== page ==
Pension Insurer’s Guidance Ruffling Plan Sponsors’ Feathers

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By David B. Brandolph

Pension plan sponsors may be surprised to know that a drop in credit rating or some other financial circumstances not involving a corporate transaction may trigger the attention of the federal pension insurer under a program designed to uncover threats to plans.

New guidance recently posted to the Pension Benefit Guaranty Corporation’s website lists examples of corporate transactions, events or trends that could trigger the agency’s interest under its Early Warning Program. Under that program, the PBGC seeks to identify and deal with matters affecting plan sponsors that increase risk to the viability of plans and to the pension insurance system.

Plan sponsor advocates and advisers, however, question whether the PBGC should be using the Early Warning Program to investigate a plan sponsor in the absence of the sponsor engaging in a specific transaction.

Two of the items listed in the agency’s new guidance as being possible triggers for a PBGC investigation have raised plan sponsor concerns. Those items are a significant drop in a sponsor’s credit rating and a downward trend of a sponsor’s cash flow or other financial factors.

“Plan sponsor advisers are concerned that the guidance indicates a significant expansion of the type of situations that will trigger an inquiry under the Early Warning Program,” Constance A. Donovan, the PBGC’s participant and plan sponsor advocate, told Bloomberg BNA.

The PBGC, for its part, told Bloomberg BNA in a statement that review of sponsors’ credit quality and cash flows has always been part of the program.

Vague and Unintended Criteria

The sponsor community is concerned the new guidance is very vague regarding these two points and may exceed what Congress intended the PBGC to be doing under the program, Donovan said.

The PBGCs authority for the Early Warning Program is derived from Employee Retirement Income Security Act Section 4042, which gives the agency the power to initiate under certain circumstances an involuntary plan termination.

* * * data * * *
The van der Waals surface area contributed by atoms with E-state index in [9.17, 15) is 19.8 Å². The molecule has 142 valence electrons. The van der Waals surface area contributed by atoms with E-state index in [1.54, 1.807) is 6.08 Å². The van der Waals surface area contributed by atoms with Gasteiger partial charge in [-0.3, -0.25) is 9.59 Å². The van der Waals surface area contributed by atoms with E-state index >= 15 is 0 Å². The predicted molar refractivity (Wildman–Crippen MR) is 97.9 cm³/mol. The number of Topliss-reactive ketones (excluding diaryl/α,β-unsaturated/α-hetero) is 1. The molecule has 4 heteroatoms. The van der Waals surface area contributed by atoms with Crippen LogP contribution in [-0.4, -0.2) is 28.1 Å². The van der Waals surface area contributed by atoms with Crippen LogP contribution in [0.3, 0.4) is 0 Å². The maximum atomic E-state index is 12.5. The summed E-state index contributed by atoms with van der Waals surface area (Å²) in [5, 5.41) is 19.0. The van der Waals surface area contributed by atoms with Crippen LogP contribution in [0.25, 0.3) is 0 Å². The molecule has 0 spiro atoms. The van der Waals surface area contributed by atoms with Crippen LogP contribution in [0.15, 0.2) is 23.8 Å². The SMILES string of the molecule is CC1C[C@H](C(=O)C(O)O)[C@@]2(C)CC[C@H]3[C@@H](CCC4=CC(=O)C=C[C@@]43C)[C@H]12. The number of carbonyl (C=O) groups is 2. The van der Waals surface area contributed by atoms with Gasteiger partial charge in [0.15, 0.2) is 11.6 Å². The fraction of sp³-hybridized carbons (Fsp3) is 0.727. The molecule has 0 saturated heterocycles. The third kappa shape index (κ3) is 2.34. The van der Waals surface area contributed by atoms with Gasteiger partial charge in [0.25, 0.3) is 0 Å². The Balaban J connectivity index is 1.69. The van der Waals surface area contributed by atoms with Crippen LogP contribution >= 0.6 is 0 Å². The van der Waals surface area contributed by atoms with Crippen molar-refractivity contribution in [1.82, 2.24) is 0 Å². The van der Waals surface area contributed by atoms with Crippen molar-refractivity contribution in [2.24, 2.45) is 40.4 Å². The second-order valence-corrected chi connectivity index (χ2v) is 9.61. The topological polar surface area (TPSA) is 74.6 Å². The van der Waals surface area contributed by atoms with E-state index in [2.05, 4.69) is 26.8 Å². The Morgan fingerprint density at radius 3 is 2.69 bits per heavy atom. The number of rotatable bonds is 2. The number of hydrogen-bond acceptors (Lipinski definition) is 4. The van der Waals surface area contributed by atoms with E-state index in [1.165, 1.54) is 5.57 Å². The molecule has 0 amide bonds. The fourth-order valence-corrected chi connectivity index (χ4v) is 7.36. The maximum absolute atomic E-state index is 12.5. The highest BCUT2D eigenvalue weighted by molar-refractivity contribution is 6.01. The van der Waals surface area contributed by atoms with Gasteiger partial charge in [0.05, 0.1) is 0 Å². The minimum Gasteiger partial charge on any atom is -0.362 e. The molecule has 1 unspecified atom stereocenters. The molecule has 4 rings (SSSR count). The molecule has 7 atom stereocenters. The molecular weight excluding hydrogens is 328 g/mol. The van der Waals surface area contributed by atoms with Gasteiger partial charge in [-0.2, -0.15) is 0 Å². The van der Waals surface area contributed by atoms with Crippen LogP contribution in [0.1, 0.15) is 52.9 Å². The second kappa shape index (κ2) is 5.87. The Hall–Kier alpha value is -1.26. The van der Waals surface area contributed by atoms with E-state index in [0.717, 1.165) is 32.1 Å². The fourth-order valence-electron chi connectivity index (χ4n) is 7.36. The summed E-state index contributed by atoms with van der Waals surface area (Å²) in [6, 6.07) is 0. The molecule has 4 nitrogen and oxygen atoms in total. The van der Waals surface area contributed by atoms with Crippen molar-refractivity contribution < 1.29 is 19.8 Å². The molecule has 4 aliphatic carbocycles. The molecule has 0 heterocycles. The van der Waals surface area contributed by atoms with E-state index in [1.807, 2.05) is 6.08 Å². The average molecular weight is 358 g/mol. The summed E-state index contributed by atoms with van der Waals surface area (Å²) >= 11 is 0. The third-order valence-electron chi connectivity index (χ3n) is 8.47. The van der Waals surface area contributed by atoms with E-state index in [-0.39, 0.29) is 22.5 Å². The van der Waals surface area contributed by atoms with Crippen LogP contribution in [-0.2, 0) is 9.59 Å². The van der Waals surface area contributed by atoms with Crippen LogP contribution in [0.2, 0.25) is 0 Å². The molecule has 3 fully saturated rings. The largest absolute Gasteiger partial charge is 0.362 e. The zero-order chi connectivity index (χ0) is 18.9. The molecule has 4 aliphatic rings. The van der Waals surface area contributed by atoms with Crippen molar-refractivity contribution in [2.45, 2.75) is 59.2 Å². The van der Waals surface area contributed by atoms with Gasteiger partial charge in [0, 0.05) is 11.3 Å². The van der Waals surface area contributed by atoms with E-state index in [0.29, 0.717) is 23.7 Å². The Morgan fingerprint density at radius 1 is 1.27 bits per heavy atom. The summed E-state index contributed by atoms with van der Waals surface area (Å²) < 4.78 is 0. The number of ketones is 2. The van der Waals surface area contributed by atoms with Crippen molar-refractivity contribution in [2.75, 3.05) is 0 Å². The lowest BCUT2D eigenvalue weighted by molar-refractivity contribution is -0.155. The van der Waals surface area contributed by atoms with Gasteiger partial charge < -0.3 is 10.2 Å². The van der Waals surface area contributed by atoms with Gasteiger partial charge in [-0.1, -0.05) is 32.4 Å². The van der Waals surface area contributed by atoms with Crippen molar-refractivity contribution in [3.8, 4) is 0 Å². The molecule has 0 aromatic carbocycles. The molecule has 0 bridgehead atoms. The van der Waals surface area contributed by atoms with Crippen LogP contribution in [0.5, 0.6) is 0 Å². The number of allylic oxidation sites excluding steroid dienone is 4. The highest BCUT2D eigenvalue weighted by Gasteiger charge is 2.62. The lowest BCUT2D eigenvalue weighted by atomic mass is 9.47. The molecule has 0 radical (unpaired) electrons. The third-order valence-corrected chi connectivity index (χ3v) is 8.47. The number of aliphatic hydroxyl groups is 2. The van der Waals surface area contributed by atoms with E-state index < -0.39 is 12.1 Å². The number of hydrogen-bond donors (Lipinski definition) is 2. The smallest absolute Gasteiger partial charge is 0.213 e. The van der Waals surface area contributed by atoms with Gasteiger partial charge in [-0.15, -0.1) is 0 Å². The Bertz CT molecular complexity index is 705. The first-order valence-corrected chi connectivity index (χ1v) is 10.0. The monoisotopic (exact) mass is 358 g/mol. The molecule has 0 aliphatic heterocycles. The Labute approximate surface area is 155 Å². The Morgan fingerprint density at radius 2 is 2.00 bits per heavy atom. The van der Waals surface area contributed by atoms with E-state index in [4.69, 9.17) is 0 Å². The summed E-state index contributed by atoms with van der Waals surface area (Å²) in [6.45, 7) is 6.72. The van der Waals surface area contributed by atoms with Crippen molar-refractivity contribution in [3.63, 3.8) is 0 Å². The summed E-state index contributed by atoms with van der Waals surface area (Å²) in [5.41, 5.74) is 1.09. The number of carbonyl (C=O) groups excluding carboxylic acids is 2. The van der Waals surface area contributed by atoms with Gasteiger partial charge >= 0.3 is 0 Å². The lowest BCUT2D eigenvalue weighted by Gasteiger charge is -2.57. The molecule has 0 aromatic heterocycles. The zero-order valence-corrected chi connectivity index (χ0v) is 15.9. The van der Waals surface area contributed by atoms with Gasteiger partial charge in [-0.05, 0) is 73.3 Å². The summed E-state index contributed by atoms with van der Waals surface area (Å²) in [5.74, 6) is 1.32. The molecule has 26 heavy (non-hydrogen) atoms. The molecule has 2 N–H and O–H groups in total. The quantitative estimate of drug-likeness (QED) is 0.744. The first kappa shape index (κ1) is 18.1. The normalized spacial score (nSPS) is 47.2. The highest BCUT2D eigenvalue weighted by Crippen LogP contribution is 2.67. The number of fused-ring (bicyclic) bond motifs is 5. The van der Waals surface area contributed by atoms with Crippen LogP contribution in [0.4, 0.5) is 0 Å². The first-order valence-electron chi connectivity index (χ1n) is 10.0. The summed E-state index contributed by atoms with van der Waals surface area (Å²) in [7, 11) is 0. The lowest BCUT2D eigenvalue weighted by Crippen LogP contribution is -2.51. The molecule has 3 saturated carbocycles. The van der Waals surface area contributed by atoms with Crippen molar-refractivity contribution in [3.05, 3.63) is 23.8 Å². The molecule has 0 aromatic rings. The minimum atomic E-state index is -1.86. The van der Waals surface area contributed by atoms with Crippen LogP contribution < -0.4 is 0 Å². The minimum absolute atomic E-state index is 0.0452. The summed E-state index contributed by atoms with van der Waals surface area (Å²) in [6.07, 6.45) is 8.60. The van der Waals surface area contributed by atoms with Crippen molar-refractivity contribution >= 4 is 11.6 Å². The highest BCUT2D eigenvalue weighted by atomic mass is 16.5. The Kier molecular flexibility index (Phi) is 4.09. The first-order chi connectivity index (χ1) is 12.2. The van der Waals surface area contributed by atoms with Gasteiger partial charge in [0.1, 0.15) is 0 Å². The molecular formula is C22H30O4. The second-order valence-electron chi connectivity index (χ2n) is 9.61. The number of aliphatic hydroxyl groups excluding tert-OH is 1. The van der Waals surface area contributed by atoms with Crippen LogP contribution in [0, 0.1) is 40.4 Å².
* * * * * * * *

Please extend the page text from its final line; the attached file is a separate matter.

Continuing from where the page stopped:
Under this new guidance, a plan sponsor that’s “not planning any transaction but has some financial challenges might face a PBGC demand to add money to the plan, with the implicit or explicit threat of an involuntary termination,” Harold J. Ashner, a partner with Keightley & Ashner LLP, told Bloomberg BNA.

“There’s a question whether Congress wanted the PBGC to be subjecting sponsors in these situations to such threats,” said Ashner, who formerly served as the PBGC’s assistant general counsel for legislation and regulations.

PBGC Wants Ongoing Dialogue.

The PBGC said it knows that plan sponsors have questions about the Early Warning Program and that it looks “forward to an ongoing dialogue.”

In addition, the agency said the program’s purpose isn’t to impair the ability of sponsors to maintain and fund their plans, but to work with them to preserve their plans.

As to sponsors’ concerns about a company’s cash flows and credit quality potentially triggering an investigation under the program, the PBGC said it “reviews a range of standard financial indicators” when “examining the risk of pension failure, including the sponsor’s credit quality and cash flows.” These indicators have always been a part of the program, the agency said.

To contact the reporter on this story: David B. Brandolph in Washington at

To contact the editor responsible for this story: Jo-el J. Meyer at

For More Information

The PBGC's Early Warning Program guidance is at

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